So... With Måns' gracious assistance, let's have a look at some of the main parameters that an "MQA Renderer" like the Dragonfly Black appears to respond to...
This is relatively straight forward. The DAC can be instructed to perform dithering on the 24-bit MQA Core unfolded data to a certain bit-depth. The options appear to be 15, 16, 18, and 20-bits.
1. DITHER BIT DEPTH
Here's what the noise floor looks like on the Dragonfly Black with a "digital silence" track played back and recorded with my Focusrite Forte ADC (note that the recording was done to demonstrate relative differences, not measure the absolute noise floor):
The 18-bit and 20-bit options didn't seem to make a difference in my testing. As usual, ignore the 37kHz noise which is originating from the ADC, not the Dragonfly and also the ADC modulation noise is obvious from 55kHz onward.
2. DITHER NOISE SHAPINGIn the graph above, I noted "noise shaping off". Well, the MQA stream can specify if noise shaping should be turned on and of what variety.
As you can see, there are 4 options from 0-3. In the Dragonfly, settings 0 and 2 appear to be the same. Setting 1 is quite different. One interesting comment when I showed Måns this result was that it appears the Dragonfly is applying the dithering before upsampling from 96kHz with the first peak around 35kHz. In his examination of another device, the noise shaped dithering seems to be performed after upsampling to 192kHz with the 35kHz peak pushed up to ~70kHz. Interesting how different devices can be performing the technique differently.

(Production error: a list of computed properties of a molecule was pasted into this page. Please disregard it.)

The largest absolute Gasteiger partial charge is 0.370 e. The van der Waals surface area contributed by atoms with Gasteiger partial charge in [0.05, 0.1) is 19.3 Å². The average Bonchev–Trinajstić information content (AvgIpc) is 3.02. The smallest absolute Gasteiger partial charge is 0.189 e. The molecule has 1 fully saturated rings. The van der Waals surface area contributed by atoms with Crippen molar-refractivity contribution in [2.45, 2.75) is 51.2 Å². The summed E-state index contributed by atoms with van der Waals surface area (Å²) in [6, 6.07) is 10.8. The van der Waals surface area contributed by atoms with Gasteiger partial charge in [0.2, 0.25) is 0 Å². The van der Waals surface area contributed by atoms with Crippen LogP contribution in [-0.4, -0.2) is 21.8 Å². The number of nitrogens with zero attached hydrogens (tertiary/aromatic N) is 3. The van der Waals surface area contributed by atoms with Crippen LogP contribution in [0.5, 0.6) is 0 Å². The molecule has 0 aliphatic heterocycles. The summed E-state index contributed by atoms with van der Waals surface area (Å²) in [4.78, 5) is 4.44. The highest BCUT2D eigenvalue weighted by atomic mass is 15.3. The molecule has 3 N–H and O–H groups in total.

I have also asked my friend with the Mytek Brooklyn to examine this phenomenon. From preliminary results, with the recent Booklyn 2.34 firmware, the device doesn't seem to be responding to the noise shaping parameter. Another interesting observation is that Meridian's Explorer 2 DAC (latest 1717 firmware) doesn't seem to recognize the "MQA Render" embedded data at all. I suspect this is a result of the evolution of MQA since the Explorer 2 was one of the earliest MQA-decode DACs and the firmware was not programmed to acknowledge these "Render" instructions. Basically it looks like different MQA devices could behave differently!
Embedded within the MQA stream is another parameter that tells the Renderer DAC the "original" samplerate of the encoded music. This can range from 44/48kHz all the way to samplerates no audio device currently supports :-).
3. RESAMPLING FILTER SELECTION
With the Dragonfly, by default, if we just send a non-MQA 24/96 signal to it, it uses a filter with the following impulse response:
As you can see, this is the normal sharp minimum phase response similar to what we saw last week when looking at the non-MQA measurements.
However, if the device is told that this is "originally" a 24/96 signal and the MQA DAC should "render" it as such, the filter changes and the impulse response looks like this:
A very short minimum phase filter is used. Hmmm. OK, no surprise given the MQA PR material.